• The Medical Advisory Committee (MAC) met bi-monthly and included representation from all specialities offered at the hospital. It was attended by the Executive Director and the director of nursing. A wide range of topics were discussed and action taken in response to any concerns raised. The minutes of the MAC meetings were distributed to all consultants.
  • The MAC reviewed practising privileges every year. This included a review of patient outcomes, appraisals, General Medical Council (GMC) registrations and medical indemnity insurance. The hospital told us that 22 consultants had had their practising privileges removed; this was due mainly to no longer providing paediatric services at the hospital, along with retirement or relocation. One consultant had their practising privileges suspended this was due to failing to provide up to date documentation the hospital required to renew their practising privileges. This showed the hospital had a good procedure in place to make sure all consultants were experienced and fit to care for patients.
  • Consultant revalidation was part of the requirement for maintaining their practising privileges. Consultants only performed operations they were used to performing at the acute NHS trust where they were employed. This ensured they were competent and confident in undertaking operations and procedures. If a consultant wanted to carry out a new procedure, this had to be agreed as part of their practising privileges.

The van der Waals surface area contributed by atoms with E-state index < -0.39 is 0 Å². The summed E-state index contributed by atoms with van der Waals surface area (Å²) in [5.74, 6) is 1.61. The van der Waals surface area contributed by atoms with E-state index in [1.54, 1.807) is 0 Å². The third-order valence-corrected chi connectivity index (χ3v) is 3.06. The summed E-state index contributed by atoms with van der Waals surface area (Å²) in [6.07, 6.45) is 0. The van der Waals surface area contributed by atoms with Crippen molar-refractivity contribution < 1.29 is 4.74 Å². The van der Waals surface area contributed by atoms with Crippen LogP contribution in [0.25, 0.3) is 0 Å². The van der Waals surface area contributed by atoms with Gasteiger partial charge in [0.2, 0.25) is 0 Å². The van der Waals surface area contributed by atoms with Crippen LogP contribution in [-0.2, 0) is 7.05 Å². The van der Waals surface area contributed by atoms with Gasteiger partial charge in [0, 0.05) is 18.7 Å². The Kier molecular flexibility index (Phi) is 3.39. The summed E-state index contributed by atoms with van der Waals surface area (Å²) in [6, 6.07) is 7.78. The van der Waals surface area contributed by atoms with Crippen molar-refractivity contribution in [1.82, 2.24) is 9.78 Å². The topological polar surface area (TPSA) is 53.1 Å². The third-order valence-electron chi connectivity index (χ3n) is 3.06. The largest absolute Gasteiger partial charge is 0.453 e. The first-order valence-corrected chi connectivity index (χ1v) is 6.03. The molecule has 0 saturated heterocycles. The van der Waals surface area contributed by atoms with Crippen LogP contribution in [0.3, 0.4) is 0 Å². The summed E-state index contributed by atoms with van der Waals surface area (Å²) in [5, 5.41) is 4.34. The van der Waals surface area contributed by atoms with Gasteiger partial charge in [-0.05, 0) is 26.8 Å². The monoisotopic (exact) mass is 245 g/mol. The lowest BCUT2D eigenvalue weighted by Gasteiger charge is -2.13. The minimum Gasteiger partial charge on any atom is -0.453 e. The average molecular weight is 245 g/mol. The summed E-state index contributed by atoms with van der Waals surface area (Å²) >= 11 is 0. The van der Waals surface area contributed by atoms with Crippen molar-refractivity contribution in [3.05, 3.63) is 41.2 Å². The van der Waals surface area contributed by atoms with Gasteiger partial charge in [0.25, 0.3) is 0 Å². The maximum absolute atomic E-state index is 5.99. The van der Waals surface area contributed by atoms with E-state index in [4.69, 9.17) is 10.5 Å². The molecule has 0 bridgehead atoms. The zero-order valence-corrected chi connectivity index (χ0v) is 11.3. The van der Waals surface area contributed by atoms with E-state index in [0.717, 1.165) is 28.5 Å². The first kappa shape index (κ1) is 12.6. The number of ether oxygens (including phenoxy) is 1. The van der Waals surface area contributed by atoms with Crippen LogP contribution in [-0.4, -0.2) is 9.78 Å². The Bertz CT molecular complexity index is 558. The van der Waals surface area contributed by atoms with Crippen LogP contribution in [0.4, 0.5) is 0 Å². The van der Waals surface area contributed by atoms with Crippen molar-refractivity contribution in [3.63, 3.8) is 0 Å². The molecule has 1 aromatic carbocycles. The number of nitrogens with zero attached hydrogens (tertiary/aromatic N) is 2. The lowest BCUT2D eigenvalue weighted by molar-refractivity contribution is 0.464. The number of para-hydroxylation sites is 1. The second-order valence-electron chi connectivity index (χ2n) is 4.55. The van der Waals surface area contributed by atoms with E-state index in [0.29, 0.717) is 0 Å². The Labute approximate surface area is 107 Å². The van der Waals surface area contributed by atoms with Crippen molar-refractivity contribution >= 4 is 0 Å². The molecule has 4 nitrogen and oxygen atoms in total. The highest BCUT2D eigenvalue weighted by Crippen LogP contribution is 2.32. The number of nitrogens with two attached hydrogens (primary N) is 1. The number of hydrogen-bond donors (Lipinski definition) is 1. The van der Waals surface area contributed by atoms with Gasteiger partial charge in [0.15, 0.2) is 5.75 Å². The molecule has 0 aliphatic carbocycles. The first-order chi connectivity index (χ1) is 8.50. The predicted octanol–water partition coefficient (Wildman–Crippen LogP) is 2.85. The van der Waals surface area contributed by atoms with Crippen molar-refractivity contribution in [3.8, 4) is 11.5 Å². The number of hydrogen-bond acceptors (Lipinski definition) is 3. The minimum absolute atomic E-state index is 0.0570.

• The hospital used an agency that provided a Resident Medical Officer (RMO) onsite 24-hours a day, seven days a week, on a rotational basis. The RMO worked two weeks on, followed by two weeks off. The RMO undertook regular ward rounds to make sure the patients were safe. If the RMO was called out during a significant part of the night or was unwell, the RMO told us there were contingency plans in place to obtain cover. All staff and the RMO told us there were no concerns about the support they received from consultants and their availability.
  • The hospital used the corporate BMI Healthcare Nursing Dependency and Skill Mix Planning Tool, to determine staffing levels. The nursing rota was entered into the system monthly and adjustments made 24 hours in advance based on patient numbers and dependency. This meant that the hospital ensured that staffing levels and mix were sufficient to provide safe care for patients.
  • We saw a strong safety culture with policies and systems in place to allow staff to challenge practice they felt posed a risk. The hospital risk register 2016 was divided into categories such as patient safety, information management, financial, reputation, governance, operational, leadership and workforce, workforce health and safety, and facilities and infrastructure. The risk register detailed the risks, mitigations, actions, allocated key lead, and committee who had responsibility for ensuring existing risk controls and actions were completed for the identified risks.